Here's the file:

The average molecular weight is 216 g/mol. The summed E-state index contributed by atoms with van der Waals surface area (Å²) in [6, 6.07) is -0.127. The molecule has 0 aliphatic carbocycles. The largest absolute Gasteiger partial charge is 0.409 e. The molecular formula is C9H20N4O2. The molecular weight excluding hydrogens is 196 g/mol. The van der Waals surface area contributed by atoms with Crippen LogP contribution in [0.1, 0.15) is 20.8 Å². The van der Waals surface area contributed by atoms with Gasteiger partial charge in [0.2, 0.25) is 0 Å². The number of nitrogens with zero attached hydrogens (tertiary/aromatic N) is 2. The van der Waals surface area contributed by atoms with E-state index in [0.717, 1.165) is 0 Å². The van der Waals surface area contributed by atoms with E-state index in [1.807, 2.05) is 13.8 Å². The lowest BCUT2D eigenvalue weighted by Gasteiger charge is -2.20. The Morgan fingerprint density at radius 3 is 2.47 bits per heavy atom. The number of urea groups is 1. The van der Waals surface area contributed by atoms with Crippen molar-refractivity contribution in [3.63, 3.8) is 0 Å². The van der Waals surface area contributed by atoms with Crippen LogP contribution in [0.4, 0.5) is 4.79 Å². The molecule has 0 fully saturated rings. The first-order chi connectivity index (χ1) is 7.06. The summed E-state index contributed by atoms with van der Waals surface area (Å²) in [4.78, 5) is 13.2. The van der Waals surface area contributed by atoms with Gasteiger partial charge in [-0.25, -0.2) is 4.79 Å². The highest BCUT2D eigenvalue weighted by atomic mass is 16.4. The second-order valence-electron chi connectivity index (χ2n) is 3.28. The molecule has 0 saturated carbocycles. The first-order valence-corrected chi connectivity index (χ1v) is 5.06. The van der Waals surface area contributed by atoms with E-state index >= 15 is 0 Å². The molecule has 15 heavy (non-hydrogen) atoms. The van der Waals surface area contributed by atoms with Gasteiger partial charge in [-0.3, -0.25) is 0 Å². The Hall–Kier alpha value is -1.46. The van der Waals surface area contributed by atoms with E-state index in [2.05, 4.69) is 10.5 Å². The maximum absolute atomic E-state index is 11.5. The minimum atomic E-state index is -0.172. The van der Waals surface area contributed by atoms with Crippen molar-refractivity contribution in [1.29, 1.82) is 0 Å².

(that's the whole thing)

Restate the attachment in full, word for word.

The average molecular weight is 216 g/mol. The summed E-state index contributed by atoms with van der Waals surface area (Å²) in [6, 6.07) is -0.127. The molecule has 0 aliphatic carbocycles. The largest absolute Gasteiger partial charge is 0.409 e. The molecular formula is C9H20N4O2. The molecular weight excluding hydrogens is 196 g/mol. The van der Waals surface area contributed by atoms with Crippen LogP contribution in [0.1, 0.15) is 20.8 Å². The van der Waals surface area contributed by atoms with Gasteiger partial charge in [0.2, 0.25) is 0 Å². The number of nitrogens with zero attached hydrogens (tertiary/aromatic N) is 2. The van der Waals surface area contributed by atoms with E-state index in [0.717, 1.165) is 0 Å². The van der Waals surface area contributed by atoms with E-state index in [1.807, 2.05) is 13.8 Å². The lowest BCUT2D eigenvalue weighted by Gasteiger charge is -2.20. The Morgan fingerprint density at radius 3 is 2.47 bits per heavy atom. The number of urea groups is 1. The van der Waals surface area contributed by atoms with Crippen molar-refractivity contribution in [3.63, 3.8) is 0 Å². The van der Waals surface area contributed by atoms with Crippen LogP contribution in [0.4, 0.5) is 4.79 Å². The molecule has 0 fully saturated rings. The first-order chi connectivity index (χ1) is 7.06. The summed E-state index contributed by atoms with van der Waals surface area (Å²) in [4.78, 5) is 13.2. The van der Waals surface area contributed by atoms with Gasteiger partial charge in [-0.25, -0.2) is 4.79 Å². The highest BCUT2D eigenvalue weighted by atomic mass is 16.4. The second-order valence-electron chi connectivity index (χ2n) is 3.28. The molecule has 0 saturated carbocycles. The first-order valence-corrected chi connectivity index (χ1v) is 5.06. The van der Waals surface area contributed by atoms with E-state index >= 15 is 0 Å². The molecule has 15 heavy (non-hydrogen) atoms. The van der Waals surface area contributed by atoms with Gasteiger partial charge in [-0.3, -0.25) is 0 Å². The Hall–Kier alpha value is -1.46. The van der Waals surface area contributed by atoms with E-state index in [2.05, 4.69) is 10.5 Å². The maximum absolute atomic E-state index is 11.5. The minimum atomic E-state index is -0.172. The van der Waals surface area contributed by atoms with Crippen molar-refractivity contribution in [1.29, 1.82) is 0 Å².